Publication Date



[Excerpt] This paper examines when and to what extent an individual's relative wage depends on his/her productivity relative to others doing the same job. Starting wages were inf1uenced by background characteristics and training cost realizations but not by relative productivity. Wages one year later were inf1uenced by productivity but the effects were small. The wage elasticity was .2 at small establishments and 0 at establishments with over 400 employees. The wage response to relative productivity and training costs was weaker in small labor markets, suggesting that wages do not fully respond to performance because of the firm specificity of job performance differentials.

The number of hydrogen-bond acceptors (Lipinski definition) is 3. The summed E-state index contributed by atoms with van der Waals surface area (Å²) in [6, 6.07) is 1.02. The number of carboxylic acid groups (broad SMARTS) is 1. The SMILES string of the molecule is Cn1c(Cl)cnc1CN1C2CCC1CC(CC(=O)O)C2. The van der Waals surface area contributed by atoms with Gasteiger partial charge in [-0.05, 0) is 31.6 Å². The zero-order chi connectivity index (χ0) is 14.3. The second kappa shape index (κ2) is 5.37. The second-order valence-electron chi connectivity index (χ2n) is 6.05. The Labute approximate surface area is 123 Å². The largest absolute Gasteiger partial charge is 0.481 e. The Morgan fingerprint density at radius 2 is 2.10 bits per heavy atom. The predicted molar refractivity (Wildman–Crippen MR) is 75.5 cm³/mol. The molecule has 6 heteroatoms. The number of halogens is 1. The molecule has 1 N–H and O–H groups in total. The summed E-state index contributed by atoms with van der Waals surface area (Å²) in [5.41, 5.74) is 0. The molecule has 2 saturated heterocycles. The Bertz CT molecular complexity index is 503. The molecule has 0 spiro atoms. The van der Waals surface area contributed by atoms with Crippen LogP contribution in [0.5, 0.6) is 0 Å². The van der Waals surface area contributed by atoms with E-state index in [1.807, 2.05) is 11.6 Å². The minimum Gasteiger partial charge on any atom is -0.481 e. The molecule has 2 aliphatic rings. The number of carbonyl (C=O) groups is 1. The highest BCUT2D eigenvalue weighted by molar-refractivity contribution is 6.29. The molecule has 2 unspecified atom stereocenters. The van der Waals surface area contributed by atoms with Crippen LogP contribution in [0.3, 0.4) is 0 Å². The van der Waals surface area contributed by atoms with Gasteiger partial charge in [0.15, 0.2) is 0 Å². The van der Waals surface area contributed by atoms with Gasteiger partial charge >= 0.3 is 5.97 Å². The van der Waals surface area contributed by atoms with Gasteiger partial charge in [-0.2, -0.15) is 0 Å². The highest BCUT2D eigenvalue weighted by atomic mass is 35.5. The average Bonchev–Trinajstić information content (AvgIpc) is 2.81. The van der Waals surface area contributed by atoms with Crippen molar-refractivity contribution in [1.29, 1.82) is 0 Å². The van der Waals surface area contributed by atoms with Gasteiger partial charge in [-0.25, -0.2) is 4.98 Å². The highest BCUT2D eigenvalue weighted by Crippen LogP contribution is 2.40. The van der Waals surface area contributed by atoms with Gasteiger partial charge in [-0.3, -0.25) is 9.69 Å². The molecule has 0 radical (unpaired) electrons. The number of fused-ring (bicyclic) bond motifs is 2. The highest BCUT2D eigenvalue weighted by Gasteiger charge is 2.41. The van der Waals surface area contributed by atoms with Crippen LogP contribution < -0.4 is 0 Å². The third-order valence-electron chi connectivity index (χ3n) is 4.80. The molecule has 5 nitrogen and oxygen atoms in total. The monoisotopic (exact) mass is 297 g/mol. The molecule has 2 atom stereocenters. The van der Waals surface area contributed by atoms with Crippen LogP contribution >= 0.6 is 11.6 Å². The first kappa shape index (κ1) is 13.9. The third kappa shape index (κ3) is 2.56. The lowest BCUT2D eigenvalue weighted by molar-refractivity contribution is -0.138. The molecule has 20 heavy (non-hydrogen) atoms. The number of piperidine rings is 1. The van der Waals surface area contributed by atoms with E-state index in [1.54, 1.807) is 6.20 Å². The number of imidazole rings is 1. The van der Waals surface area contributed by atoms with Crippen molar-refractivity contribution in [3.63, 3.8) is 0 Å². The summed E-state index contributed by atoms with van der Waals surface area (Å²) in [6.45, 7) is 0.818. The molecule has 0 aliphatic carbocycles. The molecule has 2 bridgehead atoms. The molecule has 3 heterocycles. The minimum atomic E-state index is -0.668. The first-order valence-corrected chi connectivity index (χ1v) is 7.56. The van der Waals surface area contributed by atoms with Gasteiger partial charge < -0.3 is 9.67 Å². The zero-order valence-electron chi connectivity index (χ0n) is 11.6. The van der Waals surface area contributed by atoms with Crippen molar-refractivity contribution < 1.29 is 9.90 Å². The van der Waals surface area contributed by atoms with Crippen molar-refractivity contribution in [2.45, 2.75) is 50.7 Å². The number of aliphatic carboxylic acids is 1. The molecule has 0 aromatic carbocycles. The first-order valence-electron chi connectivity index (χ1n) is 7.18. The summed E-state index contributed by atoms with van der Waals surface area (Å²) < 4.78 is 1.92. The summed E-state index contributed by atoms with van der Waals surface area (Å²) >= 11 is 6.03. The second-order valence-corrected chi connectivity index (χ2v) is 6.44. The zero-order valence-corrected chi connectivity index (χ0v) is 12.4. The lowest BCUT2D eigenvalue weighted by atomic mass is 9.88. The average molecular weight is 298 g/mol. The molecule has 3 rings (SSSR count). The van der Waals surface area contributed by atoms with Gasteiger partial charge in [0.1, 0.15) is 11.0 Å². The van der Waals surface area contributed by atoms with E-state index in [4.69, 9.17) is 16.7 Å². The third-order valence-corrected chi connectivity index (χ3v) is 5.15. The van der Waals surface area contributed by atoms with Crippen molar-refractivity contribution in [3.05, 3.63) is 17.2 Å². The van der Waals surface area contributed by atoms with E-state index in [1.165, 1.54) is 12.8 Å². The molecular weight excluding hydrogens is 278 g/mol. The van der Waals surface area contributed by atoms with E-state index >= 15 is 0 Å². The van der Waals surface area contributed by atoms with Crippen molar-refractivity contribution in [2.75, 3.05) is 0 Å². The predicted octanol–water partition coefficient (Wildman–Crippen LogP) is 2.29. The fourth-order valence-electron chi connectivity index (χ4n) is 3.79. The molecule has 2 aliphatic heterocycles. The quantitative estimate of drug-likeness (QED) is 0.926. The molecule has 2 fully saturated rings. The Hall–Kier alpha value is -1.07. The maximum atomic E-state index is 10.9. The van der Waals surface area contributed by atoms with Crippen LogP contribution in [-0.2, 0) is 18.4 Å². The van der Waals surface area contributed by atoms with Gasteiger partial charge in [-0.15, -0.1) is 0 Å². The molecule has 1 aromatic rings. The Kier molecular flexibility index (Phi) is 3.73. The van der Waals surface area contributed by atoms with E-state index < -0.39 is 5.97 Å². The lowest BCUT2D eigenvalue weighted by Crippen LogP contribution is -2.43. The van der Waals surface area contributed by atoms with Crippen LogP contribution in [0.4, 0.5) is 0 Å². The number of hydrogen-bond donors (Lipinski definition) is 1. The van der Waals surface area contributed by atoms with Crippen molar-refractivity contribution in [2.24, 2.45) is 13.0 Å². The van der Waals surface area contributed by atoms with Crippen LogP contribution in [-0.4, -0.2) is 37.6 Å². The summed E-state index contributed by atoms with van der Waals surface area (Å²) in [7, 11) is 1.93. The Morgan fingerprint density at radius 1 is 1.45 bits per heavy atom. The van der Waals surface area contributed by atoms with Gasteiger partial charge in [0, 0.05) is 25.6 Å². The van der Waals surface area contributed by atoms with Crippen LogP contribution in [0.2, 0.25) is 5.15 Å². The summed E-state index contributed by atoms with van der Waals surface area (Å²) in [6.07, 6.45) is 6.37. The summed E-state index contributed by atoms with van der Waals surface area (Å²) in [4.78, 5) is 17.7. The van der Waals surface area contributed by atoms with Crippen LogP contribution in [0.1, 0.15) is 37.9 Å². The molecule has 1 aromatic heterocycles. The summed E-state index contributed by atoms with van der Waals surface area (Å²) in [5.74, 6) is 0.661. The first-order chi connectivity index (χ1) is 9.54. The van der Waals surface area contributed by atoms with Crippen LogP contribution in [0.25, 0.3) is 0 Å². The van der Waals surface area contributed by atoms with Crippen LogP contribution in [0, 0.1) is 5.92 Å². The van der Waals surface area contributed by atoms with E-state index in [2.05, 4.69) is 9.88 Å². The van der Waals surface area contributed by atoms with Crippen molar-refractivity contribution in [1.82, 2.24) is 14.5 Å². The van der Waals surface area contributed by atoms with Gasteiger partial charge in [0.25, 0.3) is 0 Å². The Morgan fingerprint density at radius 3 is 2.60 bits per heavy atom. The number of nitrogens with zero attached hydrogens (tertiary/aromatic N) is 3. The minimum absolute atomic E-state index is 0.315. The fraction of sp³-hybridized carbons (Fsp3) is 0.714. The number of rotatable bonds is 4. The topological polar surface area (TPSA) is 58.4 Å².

Suggested Citation
Bishop, J. (1989). The recognition and reward of employee performance (CAHRS Working Paper #89-05). Ithaca, NY: Cornell University, School of Industrial and Labor Relations, Center for Advanced Human Resource Studies.